The danger of conflict also needs to be recognized. Anger, threats of violence and litigious complaints are features of the behavior of some people with the syndrome. Intimidation of workers is a real possibility. To deal with threats to families or workers, clear and consistent messages need to be given that this behavior is not acceptable, using the courts and the police to protect families and workers if necessary.
Aspergers presents gender politics in families and between social workers and users at their crudest, and a key question is whether there are educational interventions which can influence adult behavior in an intimate relationship. We would be interested to hear from any practitioner who has developed methods for working with kids or adults with Aspergers who would like to contribute.
- It is an autistic spectrum disorder.
- Special interests are often pursued obsessively.
- The key diagnostic features are social relationships, communication and imagination.
- There is a strong genetic link.
- There is no cure.
- It can be managed through recognition, support, medication and structured counseling.
Problems reported by spouses of people with Aspergers:
- Alcohol abuse
- Irrational blame of others
- Kids over-controlled and emotionally abused
- Lack of empathy
- Lack of executive control over life
- Problems in socializing
- Sexual problems
- Unpredictable outbursts of anger
I spent most of this summer seperated from my husband after enduring so much emotional abuse that I could no longer function well enough to care for our children on a daily basis. We have a two year old and a set of infant twins, all girls. There were several emotionally traumatic events that ocurred in the latter of part of my pregnancy. The emotinonal stress culminated and finally manifested as physical trauma when I fell after getting so worked up about TD just shutting down one night. I was throwing things, cussing him, anything to get some acknowledgement and help from him. And he didn't seem to even notice. He was too inconsolable about the furniture being rearranged. The fall left me unable to walk for two weeks. But he took care of me until I recovered and had his mom watch our two year old. I was back to normal before the twins were born, and luckily I was stil able to have them at home as planned.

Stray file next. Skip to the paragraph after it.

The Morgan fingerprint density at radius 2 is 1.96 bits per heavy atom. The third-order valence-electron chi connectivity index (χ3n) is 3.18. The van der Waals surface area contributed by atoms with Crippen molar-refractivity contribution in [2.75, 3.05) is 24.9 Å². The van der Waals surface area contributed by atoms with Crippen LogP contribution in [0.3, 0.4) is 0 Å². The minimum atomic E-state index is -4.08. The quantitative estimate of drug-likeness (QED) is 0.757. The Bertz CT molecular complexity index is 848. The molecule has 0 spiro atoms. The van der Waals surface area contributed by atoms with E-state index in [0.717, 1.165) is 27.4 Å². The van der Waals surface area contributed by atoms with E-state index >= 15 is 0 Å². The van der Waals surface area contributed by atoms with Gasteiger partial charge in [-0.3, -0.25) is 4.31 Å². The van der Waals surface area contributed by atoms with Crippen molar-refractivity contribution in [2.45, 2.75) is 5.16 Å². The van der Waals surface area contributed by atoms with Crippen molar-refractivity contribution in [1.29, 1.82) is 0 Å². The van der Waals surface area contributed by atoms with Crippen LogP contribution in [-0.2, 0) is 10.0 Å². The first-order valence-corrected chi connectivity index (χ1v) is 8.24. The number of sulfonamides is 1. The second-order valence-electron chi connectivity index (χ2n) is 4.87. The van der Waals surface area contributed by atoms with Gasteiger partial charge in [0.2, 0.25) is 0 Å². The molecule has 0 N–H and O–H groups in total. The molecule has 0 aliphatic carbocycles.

But then the emotional abuse escalated after I recovered from having the twins. We slept in different rooms and I cared for two screaming babies by myself. He went days without talking to me except to say "The card board trash goes in this container to be recycled. I've told you that four times now." or "If you do your dishes as soon as you are finished eating, the food will not stick to them." Then he decided that the dryer used too much electricity and unplugged it so I couldn't use it. When I plugged it back in (it's not easy to move a dryer after having twins), he took the door off of it and hid it. And finally, after avoiding the discussion about my fall for two months, I finally addressed it. I told him how hurt I was, physically and emotionally, and how scared I was that I might lose both our babies just weeks before they were supposed to be born. He told me it was all my fault - that if I would learn to control myself it wouldn't have happened, and that he was mad at me for being so irresponsible. So the next day, June 27, I packed as much clothes and diapers as I could fit into three duffle bags, and I left. The twins were only 6 weeks old.